On the national level, the Left (PDS) was aiming at a new united party with the Electoral Alternative for Security and Justice (WASG), led by the charismatic Oskar Lafontaine, once head of the SPD. The prospects of this increase, and the happy first results of this unity during national elections a year ago, especially in West Germany, had led to wide-spread euphoria. Full unification has been planned for next spring. But in Berlin, against the wishes of their national congress, the local WASG branch refused to back the Left Party, accusing it of deserting its constituents by joining the city government, and ran its own candidates. Some saw this as “dog in the manger” tactics; “We can’t win but we can stop you from winning!” The WASG did not get enough votes to overcome the 5 percent hurdle and get into the city legislature, but it took about 3 percent away from the Left, substantially weakening its position in relation to the Greens – who sometimes sound very liberal but have drifted well to the right in recent years. This may well mean that the Left will have to swap places with the Greens for the next five years, losing their government positions and becoming part of the opposition.

Some members of the Left Party (the left of the Left, so to speak) had always opposed participation of their party in the city government, saying it would only benefit the Social Democrats and reduce the militancy of the party. This is exactly what happened; it was hard for the Left to engage actively in protest demonstrations against decisions which its leaders in the government were uneasily supporting, or which the leaders of the SPD in the national government were busy promulgating.

Many leaders of the Left on a national scale had also been hailing the chances of joining state governments or even, perhaps in 2009, the national government, thus becoming a respectable and even respected liberal party, with all the ministerial posts and perks which this brings with it. But the strategy of Left leaders in Berlin – to join in taking responsibility for pulling the city out of bankruptcy even when it hurts, while easing the necessary hardships where possible, has ended in a fiasco. It remains to be seen how many of the leadership and the grass roots membership will recognize this and insist that the party not only proclaim and vote for good policies in the Bundestag, but turn to active militancy of a kind which can win back former voters and win new members and supporters, especially among working people, young people, and disadvantaged immigrant groups like the Turks.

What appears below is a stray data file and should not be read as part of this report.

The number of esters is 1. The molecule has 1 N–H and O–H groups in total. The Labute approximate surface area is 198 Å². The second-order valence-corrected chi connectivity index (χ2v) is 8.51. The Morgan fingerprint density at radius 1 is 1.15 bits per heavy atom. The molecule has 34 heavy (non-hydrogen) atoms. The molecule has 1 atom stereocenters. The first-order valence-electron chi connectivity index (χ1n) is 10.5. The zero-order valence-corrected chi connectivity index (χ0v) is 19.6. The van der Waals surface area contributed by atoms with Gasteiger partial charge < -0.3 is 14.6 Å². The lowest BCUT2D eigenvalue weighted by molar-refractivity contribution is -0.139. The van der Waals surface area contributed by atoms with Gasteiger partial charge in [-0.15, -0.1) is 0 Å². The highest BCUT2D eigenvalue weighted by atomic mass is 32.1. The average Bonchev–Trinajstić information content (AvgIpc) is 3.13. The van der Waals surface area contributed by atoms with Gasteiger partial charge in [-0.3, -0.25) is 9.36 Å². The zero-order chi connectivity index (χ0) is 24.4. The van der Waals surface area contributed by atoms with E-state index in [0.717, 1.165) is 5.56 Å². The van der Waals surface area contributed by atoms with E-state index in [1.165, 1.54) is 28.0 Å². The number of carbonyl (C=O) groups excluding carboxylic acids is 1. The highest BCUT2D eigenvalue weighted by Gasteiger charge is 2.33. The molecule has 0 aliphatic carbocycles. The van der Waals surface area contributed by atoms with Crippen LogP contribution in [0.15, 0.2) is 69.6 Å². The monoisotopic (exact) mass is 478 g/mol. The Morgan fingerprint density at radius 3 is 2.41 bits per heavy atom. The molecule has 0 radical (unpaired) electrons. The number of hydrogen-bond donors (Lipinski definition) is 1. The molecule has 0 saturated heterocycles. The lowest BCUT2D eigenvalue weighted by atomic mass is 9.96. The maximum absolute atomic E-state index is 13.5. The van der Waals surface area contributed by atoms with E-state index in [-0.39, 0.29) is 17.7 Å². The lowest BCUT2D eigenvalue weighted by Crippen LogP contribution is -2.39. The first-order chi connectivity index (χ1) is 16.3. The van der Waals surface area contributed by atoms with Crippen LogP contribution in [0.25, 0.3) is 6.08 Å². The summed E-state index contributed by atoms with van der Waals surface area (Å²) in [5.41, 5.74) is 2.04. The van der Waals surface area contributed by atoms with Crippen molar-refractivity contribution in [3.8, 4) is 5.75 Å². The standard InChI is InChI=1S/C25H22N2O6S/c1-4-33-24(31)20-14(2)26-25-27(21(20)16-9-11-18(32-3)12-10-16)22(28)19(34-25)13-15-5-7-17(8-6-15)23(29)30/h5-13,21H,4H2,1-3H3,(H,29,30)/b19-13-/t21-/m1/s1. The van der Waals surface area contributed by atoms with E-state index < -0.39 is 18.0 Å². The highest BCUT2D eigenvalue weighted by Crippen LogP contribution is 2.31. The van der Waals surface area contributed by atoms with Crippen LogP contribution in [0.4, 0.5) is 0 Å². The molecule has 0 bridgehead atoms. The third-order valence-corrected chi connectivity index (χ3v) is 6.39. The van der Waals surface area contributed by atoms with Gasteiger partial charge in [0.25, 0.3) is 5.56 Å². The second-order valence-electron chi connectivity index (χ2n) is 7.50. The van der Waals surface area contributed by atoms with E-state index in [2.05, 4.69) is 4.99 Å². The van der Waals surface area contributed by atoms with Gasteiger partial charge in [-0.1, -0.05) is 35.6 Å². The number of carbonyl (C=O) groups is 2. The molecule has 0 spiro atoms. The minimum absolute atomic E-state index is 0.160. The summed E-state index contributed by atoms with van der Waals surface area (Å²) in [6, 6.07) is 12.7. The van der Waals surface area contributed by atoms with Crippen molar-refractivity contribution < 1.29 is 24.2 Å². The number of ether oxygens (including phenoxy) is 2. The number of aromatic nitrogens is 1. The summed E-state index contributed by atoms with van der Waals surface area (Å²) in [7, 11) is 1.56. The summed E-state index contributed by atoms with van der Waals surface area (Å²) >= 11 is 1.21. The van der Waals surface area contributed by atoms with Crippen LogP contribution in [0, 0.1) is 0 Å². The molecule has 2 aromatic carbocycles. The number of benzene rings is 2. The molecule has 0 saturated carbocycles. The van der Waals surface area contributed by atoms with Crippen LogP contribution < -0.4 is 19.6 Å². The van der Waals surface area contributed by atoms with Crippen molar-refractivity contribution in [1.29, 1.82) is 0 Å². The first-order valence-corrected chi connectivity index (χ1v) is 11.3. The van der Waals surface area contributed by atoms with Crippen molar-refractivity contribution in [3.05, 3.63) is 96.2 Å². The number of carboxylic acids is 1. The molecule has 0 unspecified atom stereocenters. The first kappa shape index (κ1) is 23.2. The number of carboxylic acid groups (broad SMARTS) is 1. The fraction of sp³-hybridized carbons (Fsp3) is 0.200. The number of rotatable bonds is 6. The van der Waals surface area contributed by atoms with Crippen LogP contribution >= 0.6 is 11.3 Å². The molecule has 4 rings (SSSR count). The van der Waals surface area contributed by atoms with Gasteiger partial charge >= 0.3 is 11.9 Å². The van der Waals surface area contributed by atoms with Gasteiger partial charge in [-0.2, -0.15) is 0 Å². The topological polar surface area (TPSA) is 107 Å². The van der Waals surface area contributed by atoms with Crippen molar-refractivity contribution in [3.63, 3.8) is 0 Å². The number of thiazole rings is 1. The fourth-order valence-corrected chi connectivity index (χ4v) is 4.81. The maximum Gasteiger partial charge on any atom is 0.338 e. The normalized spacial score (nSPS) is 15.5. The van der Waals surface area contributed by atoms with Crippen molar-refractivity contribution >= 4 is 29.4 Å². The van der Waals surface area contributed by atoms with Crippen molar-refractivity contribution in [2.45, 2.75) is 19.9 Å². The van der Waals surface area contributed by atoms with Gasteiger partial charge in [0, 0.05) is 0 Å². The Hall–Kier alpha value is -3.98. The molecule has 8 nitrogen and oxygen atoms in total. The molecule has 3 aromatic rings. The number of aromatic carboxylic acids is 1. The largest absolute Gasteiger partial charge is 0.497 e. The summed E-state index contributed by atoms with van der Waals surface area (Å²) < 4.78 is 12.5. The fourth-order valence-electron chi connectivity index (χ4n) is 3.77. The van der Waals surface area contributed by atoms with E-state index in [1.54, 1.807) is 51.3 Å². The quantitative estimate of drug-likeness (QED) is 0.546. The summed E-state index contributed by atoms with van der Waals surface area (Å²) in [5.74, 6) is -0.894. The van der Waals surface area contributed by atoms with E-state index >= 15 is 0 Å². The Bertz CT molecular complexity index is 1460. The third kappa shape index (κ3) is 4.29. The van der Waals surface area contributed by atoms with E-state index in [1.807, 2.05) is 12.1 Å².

The lack of militancy, of active and visible opposition – is in part responsible for the last and worst aspect of the elections. In Meck-Pom the neo-Nazis (their main party is the National Democrats or NPD) were able to get about 7 percent of the votes, which gives them seats in the state legislature. They had already achieved this in southeastern Saxony, also a part of the old GDR. Although they did not reach the goal of the required 5 percent in Berlin, they were able for the first time to get into several borough councils, where only 3 percent are required and where 15 and 17 year olds voted for the first time, giving them a foothold for future gains.

Their leader in Meck-Pom has been quoted more than once praising Hitler but on the whole the neo-Nazis conducted a clever, well-financed campaign, building on the widespread dissatisfaction in a state with the worst unemployment figures in Germany (between 20 and 30 percent), and suspending the more frightening nazi-type marches, clothing and violence, at least during the election campaign, for a policy of social gatherings, left-sounding slogans against war and the rotten policies of the government, and nationalist anti-foreigner appeals to young people facing joblessness. It can now sound off with its threatening propaganda in the state legislature, with all the media coverage, financial support and perks which that affords.

A crucial question in the years ahead will be whether the Left can offer alternatives to the disappointed and dispossessed in both eastern and western Germany and win over the increasingly apathetic voters. The shadows of a sharp and dangerous move to the extreme right, as once before in history, have certainly darkened as a result of these elections.